health

Isabelle Silbery thought bowel cancer was an 'old person's disease'. Then she had a colonoscopy.

In 2018 I fulfilled my long-held dream to travel to New York with Ness and Sha, two of my closest girlfriends at the time.

That trip proved to be an important turning point in my life. Besides spontaneous sidewalk pizza and wine stops, lunching in Central Park and bar-hopping around Manhattan, I spent a lot of time in the hotel with what I thought was gastro. One day I’d feel fine, and the next, I would have severe diarrhea and be so bloated I looked like I was in early pregnancy.

You know that feeling when you don’t want to wreck a big event or holiday by being the sick and miserable one, so you just try to push through? I hadn’t come all the way around the world to be stuck on a toilet while my friends headed out to the city that never sleeps! Ugh. 

But returning home, I still felt off. I know my body and amidst all the business of life back home, I could hear it trying to tell me something. The blood in the toilet bowl (not a period) was the final straw, and it was then I realised things were NOT right. I booked in to see my GP who could have easily put my symptoms down to hemorrhoids, a bacterial infection or IBS; but instead she made the life-saving decision to refer me to a gastroenterologist for a colonoscopy. 

A colonoscopy? At thirty-three?! Isn’t it just the over 50s who get sent that test in the mail? Nope.

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As a single mum, in the middle of filming Gogglebox, putting days aside in my schedule to fast, drink the ghastly laxative powders and have someone look after me and my young son post-procedure was really inconvenient. 

But what was more inconvenient was the news that came out of the doctor’s mouth when I woke up from my slumber. 

She had found two large polyps in my intestine which she had cut out, but said I needed to come back the next day for the test results. I looked at my diary and said I had my eyebrows booked in for a touch up. Could we do another day? The doctor didn’t look impressed and said, ‘This is serious, Isabelle.'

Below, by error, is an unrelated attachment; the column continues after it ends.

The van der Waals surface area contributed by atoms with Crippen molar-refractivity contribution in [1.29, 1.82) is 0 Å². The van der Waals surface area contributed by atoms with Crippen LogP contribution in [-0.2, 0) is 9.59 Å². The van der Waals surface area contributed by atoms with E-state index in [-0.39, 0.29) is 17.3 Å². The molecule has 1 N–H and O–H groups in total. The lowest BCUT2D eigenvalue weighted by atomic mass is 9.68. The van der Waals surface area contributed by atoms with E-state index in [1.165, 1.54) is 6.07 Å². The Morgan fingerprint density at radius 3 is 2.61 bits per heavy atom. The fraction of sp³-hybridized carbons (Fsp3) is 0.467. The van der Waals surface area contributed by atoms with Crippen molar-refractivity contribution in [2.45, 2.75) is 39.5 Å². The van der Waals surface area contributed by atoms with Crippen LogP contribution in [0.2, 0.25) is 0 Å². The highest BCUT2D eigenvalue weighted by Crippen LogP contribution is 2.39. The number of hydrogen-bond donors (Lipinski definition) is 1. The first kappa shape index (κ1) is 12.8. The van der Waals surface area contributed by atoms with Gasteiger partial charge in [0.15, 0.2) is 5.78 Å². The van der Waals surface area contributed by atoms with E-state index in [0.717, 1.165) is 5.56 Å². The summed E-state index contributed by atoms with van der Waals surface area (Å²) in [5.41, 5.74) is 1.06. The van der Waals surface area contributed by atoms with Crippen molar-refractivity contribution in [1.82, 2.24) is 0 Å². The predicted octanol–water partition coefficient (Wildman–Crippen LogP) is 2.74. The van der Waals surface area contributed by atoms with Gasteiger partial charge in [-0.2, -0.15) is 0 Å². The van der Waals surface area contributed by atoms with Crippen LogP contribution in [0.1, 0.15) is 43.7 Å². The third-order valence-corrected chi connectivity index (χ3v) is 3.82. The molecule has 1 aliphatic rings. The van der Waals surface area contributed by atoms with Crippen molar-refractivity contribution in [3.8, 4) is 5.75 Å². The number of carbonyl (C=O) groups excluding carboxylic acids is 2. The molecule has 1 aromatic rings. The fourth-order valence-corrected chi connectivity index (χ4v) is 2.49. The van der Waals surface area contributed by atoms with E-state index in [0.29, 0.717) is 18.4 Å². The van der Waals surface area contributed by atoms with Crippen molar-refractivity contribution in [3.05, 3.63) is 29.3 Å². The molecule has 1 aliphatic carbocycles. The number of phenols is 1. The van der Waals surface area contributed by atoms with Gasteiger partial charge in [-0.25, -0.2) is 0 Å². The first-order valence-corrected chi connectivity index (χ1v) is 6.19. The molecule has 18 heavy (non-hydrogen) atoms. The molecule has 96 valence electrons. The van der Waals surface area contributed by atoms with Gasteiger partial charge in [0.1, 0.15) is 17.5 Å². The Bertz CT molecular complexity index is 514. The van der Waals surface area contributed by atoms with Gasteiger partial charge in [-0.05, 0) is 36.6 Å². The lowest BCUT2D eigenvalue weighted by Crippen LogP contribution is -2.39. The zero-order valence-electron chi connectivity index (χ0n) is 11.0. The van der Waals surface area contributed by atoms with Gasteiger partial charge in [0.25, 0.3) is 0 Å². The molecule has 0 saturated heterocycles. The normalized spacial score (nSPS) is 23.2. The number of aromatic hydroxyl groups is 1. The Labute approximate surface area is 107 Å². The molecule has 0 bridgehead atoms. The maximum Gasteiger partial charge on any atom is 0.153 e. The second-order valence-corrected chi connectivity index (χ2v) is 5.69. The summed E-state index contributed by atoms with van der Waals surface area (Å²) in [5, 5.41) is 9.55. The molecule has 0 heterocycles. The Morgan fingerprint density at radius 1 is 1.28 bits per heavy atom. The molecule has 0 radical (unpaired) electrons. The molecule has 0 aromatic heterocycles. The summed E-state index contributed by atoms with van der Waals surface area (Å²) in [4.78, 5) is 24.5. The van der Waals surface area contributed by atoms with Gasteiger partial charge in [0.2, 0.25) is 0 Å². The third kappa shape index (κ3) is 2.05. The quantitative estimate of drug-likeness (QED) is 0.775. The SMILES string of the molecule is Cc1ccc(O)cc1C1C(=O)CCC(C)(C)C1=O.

‘What are you testing for?’ I asked. 

‘Cancer,’ she replied. 

I went on to film that night, and even though physically I felt fine, the anxiety bubbled away underneath.

The C word. The C word. 

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I never thought the C word would come at me this early in life. But what I’ve learned is that if you allow your thoughts to wander away from what’s really going on, the anxiety perpetuates. I didn’t have cancer so there was no need to give any air time to that in my brain. Was there? Instead, I laughed and cried at the TV with my mum and grandma and went to get the results the next day.

As I was sitting in the waiting room, I decided to do a little research. I must admit that my first search was, ‘Can you have sex with a colostomy bag?’ Turns out you can! Phew, and just as I had a little chuckle to myself I was overwhelmed with a sense of calm.

There was no point in wondering about the worst just yet. One thing that I have developed over time is a self-assurance that I can cope, no matter what I’m faced with. I don’t know if that comes from being a single mother or if it developed through the many curveballs life has thrown and coming out the other side stronger than ever. But I try not to worry about the things I can’t control because, ultimately, that level of anxiety and cortisol in the body is what will harm me in the long run. What will be will be and I will deal with it.

Anyone who’s been to a doctor's appointment of this nature understands, it can be like having an out-of-body experience: everything starts to go into slow motion. ‘The polyps,’ she explained, ‘were high-grade cancer, but the good news is, it hasn’t reached the lining of your bowel. You’re very lucky; if it had been another month or so, you may be in a very different situation.'

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According to the Cancer Council, Australia has one of the highest rates of bowel cancer in the world, with around one in 13 Australians developing this cancer during their lifetime. 

It’s a common misconception that bowel cancer is an 'old person's disease.' it’s more common in people aged over 50, yet more than 1,500 young Australians are diagnosed each year.

I had no idea about these stats and the word 'lucky'  from my doctor kept repeating in my head. What if I had ignored my symptoms? What if my GP hadn’t referred me on? 

Bowel cancer can have no symptoms, so I was lucky I had a chance to act on mine. It just goes to show that by not ignoring my body, I saved my own life.

Now I have the inconvenience of fasting, drinking the powder and errmm… sitting on the porcelain bus for a few hours every six months to stay on top of things. 

I’ve had several more polyps cut out since then, but they’ve never had a chance to grow into something more sinister. Thank god. Inconvenience versus the alternative... I know what I’d prefer.

Visit this link for more information about bowel cancer in Aussies under 50. If you're under 50 and want to participate in bowel screening, click here.

Feature Image: Instagram.

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